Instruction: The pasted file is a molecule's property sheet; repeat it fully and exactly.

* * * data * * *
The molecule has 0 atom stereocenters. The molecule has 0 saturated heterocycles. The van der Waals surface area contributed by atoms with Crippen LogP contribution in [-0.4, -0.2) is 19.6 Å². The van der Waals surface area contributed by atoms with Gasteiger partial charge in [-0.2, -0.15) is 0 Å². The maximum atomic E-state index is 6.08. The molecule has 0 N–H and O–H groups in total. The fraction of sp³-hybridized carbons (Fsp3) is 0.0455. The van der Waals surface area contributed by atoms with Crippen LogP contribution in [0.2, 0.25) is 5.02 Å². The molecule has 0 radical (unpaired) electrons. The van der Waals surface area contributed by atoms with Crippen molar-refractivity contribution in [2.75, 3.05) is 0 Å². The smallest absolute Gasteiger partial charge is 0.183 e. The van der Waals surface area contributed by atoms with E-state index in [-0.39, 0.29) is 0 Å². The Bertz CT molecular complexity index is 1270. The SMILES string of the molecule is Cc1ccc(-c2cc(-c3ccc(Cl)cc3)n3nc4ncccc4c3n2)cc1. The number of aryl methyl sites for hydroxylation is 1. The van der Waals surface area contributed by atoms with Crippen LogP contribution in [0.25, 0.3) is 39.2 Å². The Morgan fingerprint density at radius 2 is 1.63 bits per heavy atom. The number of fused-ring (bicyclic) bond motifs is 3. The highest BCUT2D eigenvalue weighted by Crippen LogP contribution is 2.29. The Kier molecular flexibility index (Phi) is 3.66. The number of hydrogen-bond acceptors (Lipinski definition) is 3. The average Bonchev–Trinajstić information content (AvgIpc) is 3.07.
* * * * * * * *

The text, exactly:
The molecule has 0 atom stereocenters. The molecule has 0 saturated heterocycles. The van der Waals surface area contributed by atoms with Crippen LogP contribution in [-0.4, -0.2) is 19.6 Å². The van der Waals surface area contributed by atoms with Gasteiger partial charge in [-0.2, -0.15) is 0 Å². The maximum atomic E-state index is 6.08. The molecule has 0 N–H and O–H groups in total. The fraction of sp³-hybridized carbons (Fsp3) is 0.0455. The van der Waals surface area contributed by atoms with Crippen LogP contribution in [0.2, 0.25) is 5.02 Å². The molecule has 0 radical (unpaired) electrons. The van der Waals surface area contributed by atoms with Crippen molar-refractivity contribution in [2.75, 3.05) is 0 Å². The smallest absolute Gasteiger partial charge is 0.183 e. The van der Waals surface area contributed by atoms with E-state index in [-0.39, 0.29) is 0 Å². The Bertz CT molecular complexity index is 1270. The SMILES string of the molecule is Cc1ccc(-c2cc(-c3ccc(Cl)cc3)n3nc4ncccc4c3n2)cc1. The number of aryl methyl sites for hydroxylation is 1. The van der Waals surface area contributed by atoms with Crippen LogP contribution in [0.25, 0.3) is 39.2 Å². The Morgan fingerprint density at radius 2 is 1.63 bits per heavy atom. The number of fused-ring (bicyclic) bond motifs is 3. The highest BCUT2D eigenvalue weighted by Crippen LogP contribution is 2.29. The Kier molecular flexibility index (Phi) is 3.66. The number of hydrogen-bond acceptors (Lipinski definition) is 3. The average Bonchev–Trinajstić information content (AvgIpc) is 3.07.